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Old 01-27-2013, 10:18 AM
 
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The market drives what is feasible and what is not in a city or region. Can a realistic urbanity test be taken based on the market for major grocery stores with apartments above them versus the suburban format? Cities where grocery stores are common on the first floor of apartment buildings is one of the most valid arguments for urbanity. This is especially true when considering the structurally built environment building density (closeness of buildings) in a city.

How would you rank the top five cites with them? Please only use major grocery stores versus small neighborhood markets. Thoughts?
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Old 01-27-2013, 10:25 AM
 
Location: northern Vermont - previously NM, WA, & MA
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I love the concept. The only way to have a successful downtown urban core is to get people to live in downtown. Having a grocery store in downtown neighborhoods is absolutely essential to drawing a residential appeal. Seattle and Portland have built a whole bunch of these in the last 15 years (including Safeway, QFC, Trader Joes, and Whole Foods) usually with parking below, 1st level grocery, and 2-3 levels of residential units above. Albuqueruque is doing this and just had a bid on a retailor to occupy the space recently (http://www.bizjournals.com/albuquerq....html?page=all). I'm really happy about this because our downtown is pretty weak. A grocery store to walk to is a key companant to havng an appealing and walkable neighbohood or in the OP's terms, passes the test of true urbanity.

No need to narrow it down to the top five cities though. Instead expand the discussion, the concept is healthy and essential and I'd like to see it more common in many other city's urban cores.

Last edited by Desert_SW_77; 01-27-2013 at 10:33 AM..
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Old 01-27-2013, 10:31 AM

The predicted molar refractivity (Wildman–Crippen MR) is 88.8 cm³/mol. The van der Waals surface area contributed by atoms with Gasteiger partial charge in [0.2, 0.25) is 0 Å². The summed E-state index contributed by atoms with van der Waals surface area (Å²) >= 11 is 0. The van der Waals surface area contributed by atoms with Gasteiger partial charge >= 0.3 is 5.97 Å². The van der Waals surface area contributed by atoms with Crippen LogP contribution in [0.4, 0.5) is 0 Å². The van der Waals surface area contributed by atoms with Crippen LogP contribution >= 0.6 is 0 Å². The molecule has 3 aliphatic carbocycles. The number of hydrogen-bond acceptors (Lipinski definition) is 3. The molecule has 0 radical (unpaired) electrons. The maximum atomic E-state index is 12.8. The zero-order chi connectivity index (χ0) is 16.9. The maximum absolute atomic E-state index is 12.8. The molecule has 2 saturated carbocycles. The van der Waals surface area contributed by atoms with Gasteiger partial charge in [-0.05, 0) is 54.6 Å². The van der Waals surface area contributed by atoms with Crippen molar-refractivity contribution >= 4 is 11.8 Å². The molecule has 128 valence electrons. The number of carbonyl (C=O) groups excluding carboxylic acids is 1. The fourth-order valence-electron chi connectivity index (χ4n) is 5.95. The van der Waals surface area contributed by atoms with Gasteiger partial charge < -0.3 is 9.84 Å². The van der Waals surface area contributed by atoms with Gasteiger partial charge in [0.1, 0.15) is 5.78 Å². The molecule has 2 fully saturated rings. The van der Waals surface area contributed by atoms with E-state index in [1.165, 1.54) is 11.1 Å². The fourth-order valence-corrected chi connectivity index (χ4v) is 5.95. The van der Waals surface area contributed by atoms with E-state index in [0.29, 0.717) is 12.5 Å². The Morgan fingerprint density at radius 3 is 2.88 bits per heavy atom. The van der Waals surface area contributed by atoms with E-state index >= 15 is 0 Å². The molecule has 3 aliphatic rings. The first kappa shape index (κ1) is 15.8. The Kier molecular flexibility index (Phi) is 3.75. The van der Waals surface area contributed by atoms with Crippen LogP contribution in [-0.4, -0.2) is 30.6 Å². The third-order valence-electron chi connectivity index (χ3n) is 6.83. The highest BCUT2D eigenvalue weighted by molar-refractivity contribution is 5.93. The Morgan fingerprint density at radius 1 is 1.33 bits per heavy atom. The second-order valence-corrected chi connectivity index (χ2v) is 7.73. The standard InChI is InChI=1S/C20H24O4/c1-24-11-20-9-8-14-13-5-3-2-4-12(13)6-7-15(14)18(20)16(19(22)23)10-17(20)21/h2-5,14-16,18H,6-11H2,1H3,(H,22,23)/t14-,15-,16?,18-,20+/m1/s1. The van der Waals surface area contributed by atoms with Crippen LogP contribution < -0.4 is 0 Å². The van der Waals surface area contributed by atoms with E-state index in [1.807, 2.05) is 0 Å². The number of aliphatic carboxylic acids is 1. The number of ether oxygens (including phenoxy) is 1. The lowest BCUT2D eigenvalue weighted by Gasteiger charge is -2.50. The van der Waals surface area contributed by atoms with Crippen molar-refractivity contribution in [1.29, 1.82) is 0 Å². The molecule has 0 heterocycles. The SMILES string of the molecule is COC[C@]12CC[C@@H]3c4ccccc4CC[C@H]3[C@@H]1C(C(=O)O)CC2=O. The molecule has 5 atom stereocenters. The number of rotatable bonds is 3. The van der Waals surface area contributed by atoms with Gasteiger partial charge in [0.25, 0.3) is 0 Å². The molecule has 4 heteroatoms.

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Quote:
Originally Posted by caphillsea77 View Post
I love the concept. The only way to have a successful downtown urban core is to get people to live in downtown. Having a grocery store in downtown neighborhoods is absolutely essential to drawing a residential appeal. Seattle and Portland have built a whole bunch of these in the last 15 years usually with parking below, 1st level grocery, and 2-3 levels of residential units above. Albuqueruque is doing this and just had a bid on a retailor to occupy the space recently which I'm really happy about because our downtown is pretty weak. A grocery store to walk to is a key companant to havng an appealing and walkable neighbohood.

Very true, I think population density has alot to do with this because without enough people to shop at the stores, they are doomed to fail. It's kind of a chicken and egg problem too because people don't want to move to an area without ammenties like a grocery store, but you need to people to have a successful store. This is why I think it's a good idea to build them at the same time. It's probably the number one way to make them successful.

I don't really know much about how much this concept has caught on in cities around the nation. That's why I would be interested in hearing what cities people know of where this is already or is beginning to be prevalent. It's a great anchor for urban developments.


I would say the top five cities are:

1. New York
2. Chicago
3. Washington D.C. (will pass Chicago next year)
4. Boston
5. Philadelphia